The other, still images of the face of a woman, render her emotions in the course of the silent filming during which she was asked to relive a moment in her life. The minute transformations of the expressions of her mouth tell her state of mind without her having to utter a word. Sad, unmoved, happy, her lips tell it all. Overlapping is the image of two fish, moving, as if swimming through water.

Like the face, which “represents emotions that are passing through us”, the “male and female” fish also represent “emotions, both aspects of ourselves”, the “inner self”, says Rabah.

Solenne Tadros’ “Oculus-go virtual reality simulation, Pre-exodus” installation is a heart-warming and heart-rending tale of loss, memories one clings to, longing for the lost home and, between the lines, a censure of occupation.

Tadros tells the story of her grandmother, Leila Khoury Nimri, now in her late 80s, who had to flee her home in Haifa, Palestine, when she was 13. It was 1948, the Nakba, and Tadros wanted the intangible feeling, the elusive memory of an uprooted child to be shared before it fades away.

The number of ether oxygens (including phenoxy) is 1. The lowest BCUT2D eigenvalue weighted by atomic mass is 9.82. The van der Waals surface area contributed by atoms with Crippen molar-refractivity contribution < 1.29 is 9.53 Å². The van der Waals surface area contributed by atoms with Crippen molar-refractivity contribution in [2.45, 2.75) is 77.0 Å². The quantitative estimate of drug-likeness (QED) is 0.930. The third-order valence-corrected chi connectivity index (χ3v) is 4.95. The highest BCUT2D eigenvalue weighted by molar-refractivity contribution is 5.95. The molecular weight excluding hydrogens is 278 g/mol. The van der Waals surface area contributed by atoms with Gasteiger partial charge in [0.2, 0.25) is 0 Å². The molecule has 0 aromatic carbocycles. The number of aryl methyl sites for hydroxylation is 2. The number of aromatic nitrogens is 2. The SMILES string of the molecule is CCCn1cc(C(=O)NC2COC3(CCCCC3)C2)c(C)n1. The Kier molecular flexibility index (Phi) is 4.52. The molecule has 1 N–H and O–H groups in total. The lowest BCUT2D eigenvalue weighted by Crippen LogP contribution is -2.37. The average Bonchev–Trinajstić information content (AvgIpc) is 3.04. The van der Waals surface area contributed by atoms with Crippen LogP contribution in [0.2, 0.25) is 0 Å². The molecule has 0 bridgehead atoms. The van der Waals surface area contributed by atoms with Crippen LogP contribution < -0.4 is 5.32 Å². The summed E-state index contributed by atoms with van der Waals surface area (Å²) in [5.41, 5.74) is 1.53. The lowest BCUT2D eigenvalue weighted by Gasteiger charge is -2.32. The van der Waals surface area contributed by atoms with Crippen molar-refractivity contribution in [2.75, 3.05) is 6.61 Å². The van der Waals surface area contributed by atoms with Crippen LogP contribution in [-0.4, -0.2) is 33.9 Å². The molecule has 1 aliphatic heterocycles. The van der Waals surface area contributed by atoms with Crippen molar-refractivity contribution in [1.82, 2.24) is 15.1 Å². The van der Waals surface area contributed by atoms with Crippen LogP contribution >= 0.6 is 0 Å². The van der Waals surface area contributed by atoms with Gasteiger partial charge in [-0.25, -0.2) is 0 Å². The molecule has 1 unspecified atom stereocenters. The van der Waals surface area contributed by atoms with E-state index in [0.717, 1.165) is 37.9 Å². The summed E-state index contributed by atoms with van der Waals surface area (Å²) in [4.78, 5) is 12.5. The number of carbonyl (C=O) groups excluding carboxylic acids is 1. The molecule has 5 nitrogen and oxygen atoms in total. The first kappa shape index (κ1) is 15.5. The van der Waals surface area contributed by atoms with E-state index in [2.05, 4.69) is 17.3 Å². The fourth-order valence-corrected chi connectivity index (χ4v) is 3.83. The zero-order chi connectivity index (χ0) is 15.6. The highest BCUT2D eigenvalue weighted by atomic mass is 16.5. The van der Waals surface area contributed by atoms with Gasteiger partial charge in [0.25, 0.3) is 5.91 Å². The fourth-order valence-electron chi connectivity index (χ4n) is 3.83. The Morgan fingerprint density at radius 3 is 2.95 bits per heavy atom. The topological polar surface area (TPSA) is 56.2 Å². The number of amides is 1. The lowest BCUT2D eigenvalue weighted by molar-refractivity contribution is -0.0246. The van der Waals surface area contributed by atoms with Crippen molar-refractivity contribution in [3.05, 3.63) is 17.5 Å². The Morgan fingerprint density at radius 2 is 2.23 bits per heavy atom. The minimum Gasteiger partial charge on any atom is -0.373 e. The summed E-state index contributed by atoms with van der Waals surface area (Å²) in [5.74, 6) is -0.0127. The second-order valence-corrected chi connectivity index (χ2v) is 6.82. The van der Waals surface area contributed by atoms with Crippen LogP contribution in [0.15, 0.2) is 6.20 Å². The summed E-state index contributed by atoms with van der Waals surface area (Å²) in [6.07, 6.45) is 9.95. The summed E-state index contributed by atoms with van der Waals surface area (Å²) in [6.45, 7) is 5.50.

(Photo: Handout from Wadi Finan Art Gallery)

Expecting a sketchy description after so many years, she was surprised by the richness of detail with which her grandmother described the bedroom she shared with her younger sister, and which the artist endeavored to recreate as faithfully as possible.

The highlight of the installation, with the voice of the grandmother and her favorite singer Asmahan’s song “Layali el unse fi Vienna” heard in the background, is the use of the virtual reality headset that has the viewer share city streets surrounding her house in Haifa “taken from a 360-degree screenshot from Google maps of Leila’s neighborhood… photoshopped extensively to remove traces of objects built since the occupation”.